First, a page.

Management said “the high visibility of opportunities expected to close in the second half underpin the board’s confidence” hence yesterday’s contracts were not unexpected. 

The story involves continued investment in sales and marketing and also potential acquisitions. The company said: “As we began to sell more directly to customers, we soon realised there would be more to deliver in data activation.” Celebrus had £14.7 million cash last September, albeit down from £26.2 million a year before, with some sharp moves in working capital chiefly responsible. 

A huge leap in balance sheet receivables looked odd. Over just six months they jumped from £7.6 million to £17.3 million with trade receivables constituting £13.9 million.  

Management explained the jump in trade receivables from £1.8 million like-for-like, as resulting mainly from contract wins and invoicing – as if they were yet to be paid for.  

Reassuringly, “the group has no overdue receivables of any significant size, and no bad debt losses have been recorded in the period.” 

It recalls the old dilemma about how software companies got a bad reputation for booking revenues that might be years from cash receipts. Admittedly, reporting needs to convey what has been signed for and is in the cash pipeline.   

Furthermore, non-current liabilities at 30 September contained £3.7 million of deferred income, which could have been a big client or two not yet having paid for multi-year services. 

Yet such an extent of receivables does not square with a narrative that likes to stress “recurring revenues”. If they are meaningful, then why have they not smoothed the numbers better? The interim results at least seemed a situation of bulk-booking revenue at the period-end with little received in cash. 

As and when the cash arrives, however, it should augment £14.7 million on the balance sheet as of 30 September. There is no debt beyond minor leases.

Such concerns should not distract from key matters 

In chart terms, the stock has lost its 2020 to mid-2021 froth and, if forecasts are fair, net profit around £5 million in the March 2025 year is back to what was achieved in 2019.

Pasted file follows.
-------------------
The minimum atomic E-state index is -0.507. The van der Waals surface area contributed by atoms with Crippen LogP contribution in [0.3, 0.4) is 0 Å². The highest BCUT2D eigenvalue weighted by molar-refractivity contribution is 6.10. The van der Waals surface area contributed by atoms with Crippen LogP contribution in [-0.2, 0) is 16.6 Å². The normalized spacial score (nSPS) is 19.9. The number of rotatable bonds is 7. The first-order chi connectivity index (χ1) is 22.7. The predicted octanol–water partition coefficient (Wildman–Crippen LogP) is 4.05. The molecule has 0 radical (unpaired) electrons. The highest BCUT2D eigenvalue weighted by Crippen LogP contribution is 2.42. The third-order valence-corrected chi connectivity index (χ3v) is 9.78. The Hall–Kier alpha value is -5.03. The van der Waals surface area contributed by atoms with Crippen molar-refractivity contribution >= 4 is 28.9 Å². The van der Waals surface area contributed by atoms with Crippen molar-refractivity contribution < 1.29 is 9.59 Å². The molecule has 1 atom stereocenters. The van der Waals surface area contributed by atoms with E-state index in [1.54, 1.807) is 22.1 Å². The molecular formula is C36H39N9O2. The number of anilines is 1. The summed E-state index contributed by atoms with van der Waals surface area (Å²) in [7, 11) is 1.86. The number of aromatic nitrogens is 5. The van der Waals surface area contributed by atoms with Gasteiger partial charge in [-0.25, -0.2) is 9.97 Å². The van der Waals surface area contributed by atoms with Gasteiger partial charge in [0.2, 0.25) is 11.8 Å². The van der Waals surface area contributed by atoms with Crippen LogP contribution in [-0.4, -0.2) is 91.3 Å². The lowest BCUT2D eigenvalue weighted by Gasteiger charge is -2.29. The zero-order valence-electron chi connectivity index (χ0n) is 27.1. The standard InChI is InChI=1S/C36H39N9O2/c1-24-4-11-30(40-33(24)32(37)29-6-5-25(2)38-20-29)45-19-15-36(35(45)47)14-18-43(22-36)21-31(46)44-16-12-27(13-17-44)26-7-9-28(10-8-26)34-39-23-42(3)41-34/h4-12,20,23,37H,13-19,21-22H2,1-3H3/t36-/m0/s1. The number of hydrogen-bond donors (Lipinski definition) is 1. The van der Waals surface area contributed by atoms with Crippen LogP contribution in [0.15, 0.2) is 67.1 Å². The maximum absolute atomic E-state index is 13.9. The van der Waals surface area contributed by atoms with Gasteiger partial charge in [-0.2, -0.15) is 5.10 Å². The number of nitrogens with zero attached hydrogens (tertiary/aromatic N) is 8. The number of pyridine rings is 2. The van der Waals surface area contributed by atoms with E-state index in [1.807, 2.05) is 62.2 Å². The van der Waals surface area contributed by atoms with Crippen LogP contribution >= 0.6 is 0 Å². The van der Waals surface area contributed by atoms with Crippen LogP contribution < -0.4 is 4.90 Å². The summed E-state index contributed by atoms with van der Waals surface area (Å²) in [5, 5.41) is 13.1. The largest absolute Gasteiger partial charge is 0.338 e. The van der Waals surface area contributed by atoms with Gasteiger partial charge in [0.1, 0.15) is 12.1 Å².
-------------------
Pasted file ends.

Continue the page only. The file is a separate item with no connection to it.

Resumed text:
Despite the recent receivables issue, if management delivers on its objective for recurring revenue to constitute 75% of group total, then a premium PE is deserved. 

Software development in fraud detection and prevention, initially launched in June 2021, looks an intelligent move given it draws on the Celebrus platform – providing real-time data to reduce fraud losses. 

A “customer success” team now exists, with direct sales aimed to constitute around 80% of the sales pipeline. Revenues are well-diversified by way of clients and sectors, if mainly consumer-facing such as financials, healthcare, insurance, retail, travel and telecoms. Diversification is expected to continue with new Celebrus applications. 

It requires some speculative faith, but potential exists for double-digit revenue growth say over the next two years – possibly longer – even if expectations for UK interest rate falls this year are misplaced.  

Return on capital employed should also improve with profits recovery to around 20% as was achieved for example pre-Covid.  

Admittedly, there is no real yield prop despite Celebrus paying out nearly a third of earnings. It’s why confidence is needed in underlying prospects, say if the stock drifts again according to general sentiment. In the very near term, however, a three-month buyback programme up to 500,000 shares instituted last November may continue to provide support. 

If you want to try and get clever, you might await possible general disappointment in a few months’ time, if interest rates are not coming down and inflation might even be rising again. In which case a medium-to-long-term “hold” stance applies, but hold back fresh money.  

Yet the Celebrus story could build well, especially versus more cyclical stocks, in which case there might be no real stock retreat like last year. On a two-year view I think the appropriate stance is Buy

Edmond Jackson is a freelance contributor and not a direct employee of interactive investor.